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M-Audio MicroTrack 24/96 Flash Recorder

As profiled in Pro Audio Review's December 2005 issue, portable digital recorders using Flash memory storage exemplify one of the hottest-growing trends in pro-audio today. Sooner or later, every engineer will choose one (or more) of them; after seeing the selection available at the AES convention last fall, I chose M-Audio's MicroTrack 24/96, and have been using it almost daily ever since.

Fast FactsApplications: Studio, live, broadcast.

Key Features: Compact Flash format; 24-bit/96 kHz sample rate; tiny size; phantom power; includes stereo microphone configuration; USB port; battery operable

Price: $499

Contact: M-Audio at 626-633-9050,

Product Points


+ Great sound

+ Records to Compact Flash cards

+ S/PDIF digital input

+ Battery power

+ Drag-and-drop file transfer


– Internal battery is factory replaceable only

– Input gain too high for unity-gain recording on line input.

The Score:

For the budget minded, the MicroTrack 24/96 should become the ubiquitous location recorder of choice. Bye-bye, portable DAT! As profiled in Pro Audio Review’s December 2005 issue, portable digital recorders using Flash memory storage exemplify one of the hottest-growing trends in pro-audio today. Sooner or later, every engineer will choose one (or more) of them; after seeing the selection available at the AES convention last fall, I chose M-Audio’s MicroTrack 24/96, and have been using it almost daily ever since. To paraphrase the disco song, it’s not perfect, but it’s perfect for me.

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In a nutshell, the M-Audio MicroTrack 24/96 ($499) is a very lightweight two-channel Compact Flash recorder about the size of a pack of cigarettes, with built-in phantom powered mic preamps, high sample rate recording via analog or digital inputs (as well as all the usual MP3 flavors), and it even comes with a decent sounding tiny T-shaped stereo mic which plugs into its 1/8-inch jack. One can also access the internal mic preamps via a pair of TRS jacks (XLRs just wouldn’t fit into something this small, so you’ll need to connect adapter cables — like the pair I made up — to your standard mic cables.). You can also feed the MT (as I’ll refer to it from now on) directly from the S/PDIF output of your fancy, upscale analog to digital converter. Output is via analog (RCA jacks), headphones, or USB 2.0 directly to computer.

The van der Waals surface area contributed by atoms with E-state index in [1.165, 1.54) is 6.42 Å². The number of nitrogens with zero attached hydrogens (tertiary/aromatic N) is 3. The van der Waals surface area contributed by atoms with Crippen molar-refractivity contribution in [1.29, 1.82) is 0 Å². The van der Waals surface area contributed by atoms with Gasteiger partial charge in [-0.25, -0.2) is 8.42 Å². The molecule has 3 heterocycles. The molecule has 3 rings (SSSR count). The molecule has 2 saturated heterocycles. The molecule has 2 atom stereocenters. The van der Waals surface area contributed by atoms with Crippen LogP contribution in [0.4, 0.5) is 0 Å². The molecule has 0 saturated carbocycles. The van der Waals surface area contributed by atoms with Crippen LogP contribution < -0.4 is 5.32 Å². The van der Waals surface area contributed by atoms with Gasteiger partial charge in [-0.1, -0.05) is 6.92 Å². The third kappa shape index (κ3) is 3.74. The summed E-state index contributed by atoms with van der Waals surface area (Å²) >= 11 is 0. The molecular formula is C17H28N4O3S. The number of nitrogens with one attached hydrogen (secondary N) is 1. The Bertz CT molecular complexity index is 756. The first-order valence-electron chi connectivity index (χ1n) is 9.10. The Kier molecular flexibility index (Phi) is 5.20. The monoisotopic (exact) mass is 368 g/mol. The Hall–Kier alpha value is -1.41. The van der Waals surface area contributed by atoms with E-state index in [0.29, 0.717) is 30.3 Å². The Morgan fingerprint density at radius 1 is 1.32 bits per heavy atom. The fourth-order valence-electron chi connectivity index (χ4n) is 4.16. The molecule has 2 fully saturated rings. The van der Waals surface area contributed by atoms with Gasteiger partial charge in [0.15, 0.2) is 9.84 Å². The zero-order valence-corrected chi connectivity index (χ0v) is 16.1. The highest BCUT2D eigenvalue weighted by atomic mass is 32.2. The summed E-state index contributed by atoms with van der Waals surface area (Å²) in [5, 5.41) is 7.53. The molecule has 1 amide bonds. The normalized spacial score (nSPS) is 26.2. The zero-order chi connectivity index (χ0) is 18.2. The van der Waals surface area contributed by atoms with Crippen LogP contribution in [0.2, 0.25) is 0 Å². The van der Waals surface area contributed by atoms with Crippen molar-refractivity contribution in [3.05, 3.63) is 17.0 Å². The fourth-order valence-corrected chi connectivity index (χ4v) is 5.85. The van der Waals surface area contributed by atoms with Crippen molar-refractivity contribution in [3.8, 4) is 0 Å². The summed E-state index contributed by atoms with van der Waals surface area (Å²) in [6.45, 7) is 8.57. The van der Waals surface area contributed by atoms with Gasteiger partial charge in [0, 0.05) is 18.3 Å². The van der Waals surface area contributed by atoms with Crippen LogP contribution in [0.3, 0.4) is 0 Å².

In Use

Using this recorder is simplicity itself. After charging the internal battery (overnight is good for the first time), one just inserts a CF card, turns the unit on, and presses the red record button. Well, maybe not that easy — setting a few preferences first would be a good idea, since the unit can record 16-bit or 24-bit WAV files at 44.1 kHz, 48 kHz, 88.2 kHz and 96 kHz, or MP3s at various rates between 96 kbps and 320 kbps. You also have to tell it where to get its input from — line, mic-1/8-inch, or mic via TRS connectors. And it’s also a good idea to go first to the M-Audio website and download and install the latest driver. I started out at 1.02, and am now up to 1.23. If your computer doesn’t take CF cards directly, you can just connect the MT itself via USB, and its memory card will show up as an external drive.

The four main menus—files, record settings, back light timing, and system, are accessed by a pushbutton on the top left side, and the submenus and their various options are dealt with by an interesting up/in/down pushbutton on the top right side. Once you get the hang of its “ballistics,” navigation becomes pretty simple and unproblematic. The Files menu allows you to see the titles of files it’s recorded (‘file0019.wav’ for example), and play/pause/stop or delete them. This mode also lights up a nice LCD display of battery status, current file title, transport function, and the stereo level meter.

The Record Settings menu allows you to set the input source, toggle input monitor on/off, engage a 27dB digital boost on the TRS input, select file type/sample rate/bit depth choices, stereo or mono operation, and view the invaluable record time available status. While recording, the LCD display also counts down the time remaining.

The blue backlight can be set for always off, always on, or to turn off after 5 seconds, 15 seconds or 30 seconds. The System menu allows housekeeping choices such as “connect to PC,” format media, link L&R, playback EQ (a few typical choices such as one gets in applications like iTunes), toggle the verify delete warning, scrub audio, toggle auto off mode, language (English or Spanish), restore faculty defaults, update the firmware (drag the files to the CF card after downloading, and push the MT navigation button a couple of times), verify firmware version, adjust LCD contrast, set date and time stamp, etc. — the MT designers have obviously built-in just about every setup adjustment one can imagine!